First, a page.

It is a simple question, but one that has been asked over and over by Washington aviation officials since the chairman and chief executive of United Airlines delivered a vitriolic, anti-Japan speech to the Economic Club of Detroit in late September: 'What was Gerald Greenwald thinking?'

Greenwald, once the heir-apparent to Lee Iacoca at Chrysler Corp, was on familiar Michigan soil as he delved into a series of lowest common denominator accusations and statements about Japan designed to engender furrowed-brow agreement from an audience composed primarily of automotive manufacturing executives.

Showing a rhetorical grandiosity whose antecedents were a mix of Winston Churchill and Ronald Reagan, Greenwald brought forth the spectre of a 'bamboo curtain between East and West' as he intoned military history by speaking grimly of Japan's nefarious plans 'to establish a kind of colonial monopoly' within Asia by limiting US carrier [read: United Airlines] fifth freedom rights beyond Japan. 'No doubt,' he added, 'there will be some who will characterise my remarks on the beyond rights as Japan bashing.'

He certainly got that right. Aviation officials in Washington believe the comments were unnecessarily harsh, bordering on jingoistic. 'It was shocking,' says one source close to Japan Airlines. A US government official says: 'Given the importance of Japan to United, it was remarkable to see [him] lash out.' A government affairs vice president with a US carrier adds: 'It is one thing objectively and dispassionately to discuss elements of a trade policy that are harmful, but it is another thing to personalise it in terms of culture. You can say this is part of a strategy, but it is hard to see anything good here.'

The only strategy that a United spokesman is prepared to indicate is the continuing issue of United's application to serve Seoul from Osaka, which has been lost in the wake of FedEx's major lobbying coup in having its own beyond rights from Osaka approved last July.

But many agree that it takes more than a beyond service for Greenwald and company to risk insulting Japanese government officials. In reality, this is a thinly veiled attempt to pressure US transport officials into not limiting US beyond rights from Japan in order to benefit third- and fourth-freedom services between the two countries, as carriers like American Airlines desperately want. 'They want to protect their franchise,' says a US official.

In the name of protecting that Asian franchise, which makes up a sizeable proportion of United parent UAL Corp's annual revenue, Greenwald's sentiments were echoed on the same day in speeches by UAL executive vice president and general counsel Stuart Oran in Washington and by vice president of international affairs Cyril Murphy in Australia. As well as lambasting Japan, they were heralding a UAL-sponsored report by Booz Allen which concludes that the fifth-freedom rights beyond Japan, enshrined in the 1952 Japan-US bilateral, are a US national economic treasure to be protected. United officials say Japan is ready to take its beyond rights away in an act of 'economic imperialism.'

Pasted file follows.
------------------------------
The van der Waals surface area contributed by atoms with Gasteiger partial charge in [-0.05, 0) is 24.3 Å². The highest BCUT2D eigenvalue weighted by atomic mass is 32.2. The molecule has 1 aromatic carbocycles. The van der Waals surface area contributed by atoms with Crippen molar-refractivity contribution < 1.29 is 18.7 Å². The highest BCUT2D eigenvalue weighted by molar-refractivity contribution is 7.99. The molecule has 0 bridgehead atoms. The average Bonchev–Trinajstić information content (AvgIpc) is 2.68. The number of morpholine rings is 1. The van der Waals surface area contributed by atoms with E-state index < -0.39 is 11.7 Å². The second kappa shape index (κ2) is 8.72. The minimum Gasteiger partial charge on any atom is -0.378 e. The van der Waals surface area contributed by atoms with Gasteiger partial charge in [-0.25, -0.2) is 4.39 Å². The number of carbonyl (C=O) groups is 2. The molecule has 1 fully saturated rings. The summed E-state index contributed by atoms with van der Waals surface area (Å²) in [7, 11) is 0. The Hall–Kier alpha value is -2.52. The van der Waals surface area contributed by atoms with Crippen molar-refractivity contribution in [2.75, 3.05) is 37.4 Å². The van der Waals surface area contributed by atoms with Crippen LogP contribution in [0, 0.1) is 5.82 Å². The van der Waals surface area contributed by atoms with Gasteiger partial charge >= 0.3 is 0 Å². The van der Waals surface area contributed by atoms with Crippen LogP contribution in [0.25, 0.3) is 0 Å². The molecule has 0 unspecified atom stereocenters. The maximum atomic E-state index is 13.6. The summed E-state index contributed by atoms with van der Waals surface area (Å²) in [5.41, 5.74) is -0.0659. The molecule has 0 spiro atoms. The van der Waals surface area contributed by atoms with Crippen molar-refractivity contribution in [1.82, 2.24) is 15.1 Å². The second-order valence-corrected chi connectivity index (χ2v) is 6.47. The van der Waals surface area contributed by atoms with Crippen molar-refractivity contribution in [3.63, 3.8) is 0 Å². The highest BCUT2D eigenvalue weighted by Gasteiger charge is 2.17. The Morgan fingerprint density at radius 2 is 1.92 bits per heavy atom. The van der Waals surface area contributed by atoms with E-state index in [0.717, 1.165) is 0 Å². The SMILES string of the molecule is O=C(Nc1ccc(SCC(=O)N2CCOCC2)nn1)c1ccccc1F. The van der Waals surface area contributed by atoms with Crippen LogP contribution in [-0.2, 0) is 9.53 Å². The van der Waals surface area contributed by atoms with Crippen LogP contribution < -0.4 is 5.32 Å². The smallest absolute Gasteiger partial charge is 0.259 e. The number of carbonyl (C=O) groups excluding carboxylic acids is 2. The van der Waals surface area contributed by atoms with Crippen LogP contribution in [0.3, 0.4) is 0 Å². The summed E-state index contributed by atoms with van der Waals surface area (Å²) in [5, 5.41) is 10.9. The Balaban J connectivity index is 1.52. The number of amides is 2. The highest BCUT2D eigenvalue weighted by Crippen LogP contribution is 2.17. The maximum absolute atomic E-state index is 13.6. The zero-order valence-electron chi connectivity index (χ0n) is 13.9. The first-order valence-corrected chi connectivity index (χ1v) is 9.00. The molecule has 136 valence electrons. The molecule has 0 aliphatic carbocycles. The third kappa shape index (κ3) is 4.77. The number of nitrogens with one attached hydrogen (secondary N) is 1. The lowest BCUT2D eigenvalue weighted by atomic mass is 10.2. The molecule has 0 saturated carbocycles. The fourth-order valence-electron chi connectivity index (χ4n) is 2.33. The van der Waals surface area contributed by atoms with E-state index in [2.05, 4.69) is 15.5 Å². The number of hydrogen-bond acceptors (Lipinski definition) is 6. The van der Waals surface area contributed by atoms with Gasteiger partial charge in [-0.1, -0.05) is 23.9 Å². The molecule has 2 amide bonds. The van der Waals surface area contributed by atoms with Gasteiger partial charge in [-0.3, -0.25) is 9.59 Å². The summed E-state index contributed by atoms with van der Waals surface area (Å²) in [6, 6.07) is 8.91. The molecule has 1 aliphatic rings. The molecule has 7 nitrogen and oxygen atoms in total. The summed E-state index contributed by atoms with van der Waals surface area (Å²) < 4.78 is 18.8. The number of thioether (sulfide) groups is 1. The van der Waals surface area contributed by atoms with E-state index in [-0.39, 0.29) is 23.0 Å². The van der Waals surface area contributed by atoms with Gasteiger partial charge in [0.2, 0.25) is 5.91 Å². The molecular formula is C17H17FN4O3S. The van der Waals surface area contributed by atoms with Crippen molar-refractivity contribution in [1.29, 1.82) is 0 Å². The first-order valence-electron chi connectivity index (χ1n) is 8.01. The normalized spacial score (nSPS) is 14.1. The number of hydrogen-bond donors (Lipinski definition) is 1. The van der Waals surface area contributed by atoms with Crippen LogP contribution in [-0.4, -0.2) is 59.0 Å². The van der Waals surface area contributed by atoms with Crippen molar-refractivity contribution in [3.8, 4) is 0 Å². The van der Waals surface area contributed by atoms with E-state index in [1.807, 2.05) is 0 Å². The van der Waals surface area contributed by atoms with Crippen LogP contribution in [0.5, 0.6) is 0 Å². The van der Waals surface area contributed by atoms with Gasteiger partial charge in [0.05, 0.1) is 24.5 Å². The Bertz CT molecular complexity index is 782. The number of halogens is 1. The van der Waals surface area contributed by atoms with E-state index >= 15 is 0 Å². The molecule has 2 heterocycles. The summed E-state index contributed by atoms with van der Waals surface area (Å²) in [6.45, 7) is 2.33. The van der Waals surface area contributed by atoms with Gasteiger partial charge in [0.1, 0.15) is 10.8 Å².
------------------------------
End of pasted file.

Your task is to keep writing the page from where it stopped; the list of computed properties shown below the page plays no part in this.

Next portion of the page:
The language makes US officials wince, not only because it is heavy handed, but because there is an element of subterfuge to it. Contrary to United's opinion, no one has yet spoken of ratcheting back existing rights. What has been put forward is a limit to fifth freedom growth (by Northwest Airlines as well as United) to placate American, which is lobbying hard to get more rights to Japan. American objects strongly to the Booz Allen findings, and says that the problem is not Japan, but the US Department of Transportation's dependence on external economic analyses.

Washington insiders say that United's new take-no-prisoners front has all the markings of Cyril Murphy, who under former UAL chairman Stephen Wolf was a 'more diplomatic force', according to a US official. Another change since Wolf's departure is United's unwillingness to give up unused fifth freedom authority from Japan - say, to Europe. A few years ago, that would be offered as a bargaining chip to get more third and fourth freedom access to Japan. 'Now they are holding on to all the fifths,' says a government source.

Part of the United approach comes from the fact that cargo, a traditional bargaining chip when the US renegotiates its bilateral with other countries, is being negotiated separately from passenger rights for the first time, thanks to FedEx. Greenwald is concerned that the US may have no other leverage than to offer giving up some fifth freedom rights.

All this activity presupposes that there is actually something happening between the US and Japan and that the bilateral will soon be renegotiated. Although in a stalemate after one round, the cargo negotiation is giving rise to hopes that a renegotiation of the passenger side of the bilateral is in the offing. Many aviation officials are beginning to believe that successful cargo liberalisation talks, along with heavy pressure from American, Delta Air Lines and All Nippon Airways (the latter two are pushing a codesharing alliance), could mean a passenger service rights renegotiation in 1996.

This, of course, is what worries United officials. However unfortunate the Japan bashing was, it serves the company's purpose of either forcing US negotiators to reject limits on fifth freedoms, or scuttling the negotiation before it starts.

Greenwald appears to believe that the rhetoric will have little effect except to position United better in any US-Japan negotiation. He may be right. But so may the international affairs official from a competing carrier: 'Japan won't forget what he said for 50 years.'

Source: Airline Business